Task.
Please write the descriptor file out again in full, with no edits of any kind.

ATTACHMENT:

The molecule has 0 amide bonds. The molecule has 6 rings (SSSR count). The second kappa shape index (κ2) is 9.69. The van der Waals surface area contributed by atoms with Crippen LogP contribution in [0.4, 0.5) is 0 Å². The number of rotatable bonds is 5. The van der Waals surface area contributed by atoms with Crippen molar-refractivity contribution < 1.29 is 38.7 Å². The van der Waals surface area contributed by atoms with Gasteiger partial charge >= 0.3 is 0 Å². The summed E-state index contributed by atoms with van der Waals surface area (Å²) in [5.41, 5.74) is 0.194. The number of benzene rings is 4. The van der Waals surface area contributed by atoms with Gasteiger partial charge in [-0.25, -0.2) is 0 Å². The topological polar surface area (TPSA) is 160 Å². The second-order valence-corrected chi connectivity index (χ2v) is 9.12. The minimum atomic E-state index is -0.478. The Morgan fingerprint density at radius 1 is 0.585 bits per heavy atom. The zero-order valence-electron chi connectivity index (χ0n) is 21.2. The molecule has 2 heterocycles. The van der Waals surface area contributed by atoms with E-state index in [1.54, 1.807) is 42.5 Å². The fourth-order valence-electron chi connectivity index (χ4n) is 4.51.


The molecule has 0 amide bonds. The molecule has 6 rings (SSSR count). The second kappa shape index (κ2) is 9.69. The van der Waals surface area contributed by atoms with Crippen LogP contribution in [0.4, 0.5) is 0 Å². The number of rotatable bonds is 5. The van der Waals surface area contributed by atoms with Crippen molar-refractivity contribution < 1.29 is 38.7 Å². The van der Waals surface area contributed by atoms with Gasteiger partial charge >= 0.3 is 0 Å². The summed E-state index contributed by atoms with van der Waals surface area (Å²) in [5.41, 5.74) is 0.194. The number of benzene rings is 4. The van der Waals surface area contributed by atoms with Gasteiger partial charge in [-0.25, -0.2) is 0 Å². The topological polar surface area (TPSA) is 160 Å². The second-order valence-corrected chi connectivity index (χ2v) is 9.12. The minimum atomic E-state index is -0.478. The Morgan fingerprint density at radius 1 is 0.585 bits per heavy atom. The zero-order valence-electron chi connectivity index (χ0n) is 21.2. The molecule has 2 heterocycles. The van der Waals surface area contributed by atoms with E-state index in [1.54, 1.807) is 42.5 Å². The fourth-order valence-electron chi connectivity index (χ4n) is 4.51.